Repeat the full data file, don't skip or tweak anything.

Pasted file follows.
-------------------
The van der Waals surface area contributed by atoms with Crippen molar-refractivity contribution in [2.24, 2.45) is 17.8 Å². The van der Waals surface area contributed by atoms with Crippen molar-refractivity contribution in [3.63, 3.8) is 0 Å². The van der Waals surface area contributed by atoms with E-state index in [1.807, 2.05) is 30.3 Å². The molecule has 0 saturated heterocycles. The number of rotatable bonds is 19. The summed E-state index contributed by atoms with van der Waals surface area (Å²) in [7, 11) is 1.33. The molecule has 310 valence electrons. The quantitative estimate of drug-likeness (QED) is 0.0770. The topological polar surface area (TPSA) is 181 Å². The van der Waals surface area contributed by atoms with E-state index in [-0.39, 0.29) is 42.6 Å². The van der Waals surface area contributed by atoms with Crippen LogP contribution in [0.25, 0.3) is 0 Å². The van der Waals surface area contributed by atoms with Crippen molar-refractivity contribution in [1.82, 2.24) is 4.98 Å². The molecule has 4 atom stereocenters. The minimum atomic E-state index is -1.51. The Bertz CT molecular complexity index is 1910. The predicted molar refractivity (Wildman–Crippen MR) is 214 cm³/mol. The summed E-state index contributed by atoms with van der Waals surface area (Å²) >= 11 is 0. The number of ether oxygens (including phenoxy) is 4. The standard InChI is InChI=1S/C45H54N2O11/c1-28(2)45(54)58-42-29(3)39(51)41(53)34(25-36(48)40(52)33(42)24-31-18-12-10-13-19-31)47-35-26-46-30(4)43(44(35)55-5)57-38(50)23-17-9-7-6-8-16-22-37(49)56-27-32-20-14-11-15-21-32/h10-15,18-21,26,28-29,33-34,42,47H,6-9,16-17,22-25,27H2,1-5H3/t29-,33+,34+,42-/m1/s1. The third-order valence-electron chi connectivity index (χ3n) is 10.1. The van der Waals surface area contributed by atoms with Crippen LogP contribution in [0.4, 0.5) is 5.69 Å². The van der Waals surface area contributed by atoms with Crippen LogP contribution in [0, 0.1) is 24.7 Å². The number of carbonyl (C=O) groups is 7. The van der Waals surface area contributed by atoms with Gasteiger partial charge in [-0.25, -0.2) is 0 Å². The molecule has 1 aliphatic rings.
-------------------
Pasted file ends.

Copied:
The van der Waals surface area contributed by atoms with Crippen molar-refractivity contribution in [2.24, 2.45) is 17.8 Å². The van der Waals surface area contributed by atoms with Crippen molar-refractivity contribution in [3.63, 3.8) is 0 Å². The van der Waals surface area contributed by atoms with E-state index in [1.807, 2.05) is 30.3 Å². The molecule has 0 saturated heterocycles. The number of rotatable bonds is 19. The summed E-state index contributed by atoms with van der Waals surface area (Å²) in [7, 11) is 1.33. The molecule has 310 valence electrons. The quantitative estimate of drug-likeness (QED) is 0.0770. The topological polar surface area (TPSA) is 181 Å². The van der Waals surface area contributed by atoms with E-state index in [-0.39, 0.29) is 42.6 Å². The van der Waals surface area contributed by atoms with Crippen LogP contribution in [0.25, 0.3) is 0 Å². The van der Waals surface area contributed by atoms with Crippen molar-refractivity contribution in [1.82, 2.24) is 4.98 Å². The molecule has 4 atom stereocenters. The minimum atomic E-state index is -1.51. The Bertz CT molecular complexity index is 1910. The predicted molar refractivity (Wildman–Crippen MR) is 214 cm³/mol. The summed E-state index contributed by atoms with van der Waals surface area (Å²) >= 11 is 0. The number of ether oxygens (including phenoxy) is 4. The standard InChI is InChI=1S/C45H54N2O11/c1-28(2)45(54)58-42-29(3)39(51)41(53)34(25-36(48)40(52)33(42)24-31-18-12-10-13-19-31)47-35-26-46-30(4)43(44(35)55-5)57-38(50)23-17-9-7-6-8-16-22-37(49)56-27-32-20-14-11-15-21-32/h10-15,18-21,26,28-29,33-34,42,47H,6-9,16-17,22-25,27H2,1-5H3/t29-,33+,34+,42-/m1/s1. The third-order valence-electron chi connectivity index (χ3n) is 10.1. The van der Waals surface area contributed by atoms with Crippen LogP contribution in [0.4, 0.5) is 5.69 Å². The van der Waals surface area contributed by atoms with Crippen LogP contribution in [0, 0.1) is 24.7 Å². The number of carbonyl (C=O) groups is 7. The van der Waals surface area contributed by atoms with Gasteiger partial charge in [-0.25, -0.2) is 0 Å². The molecule has 1 aliphatic rings.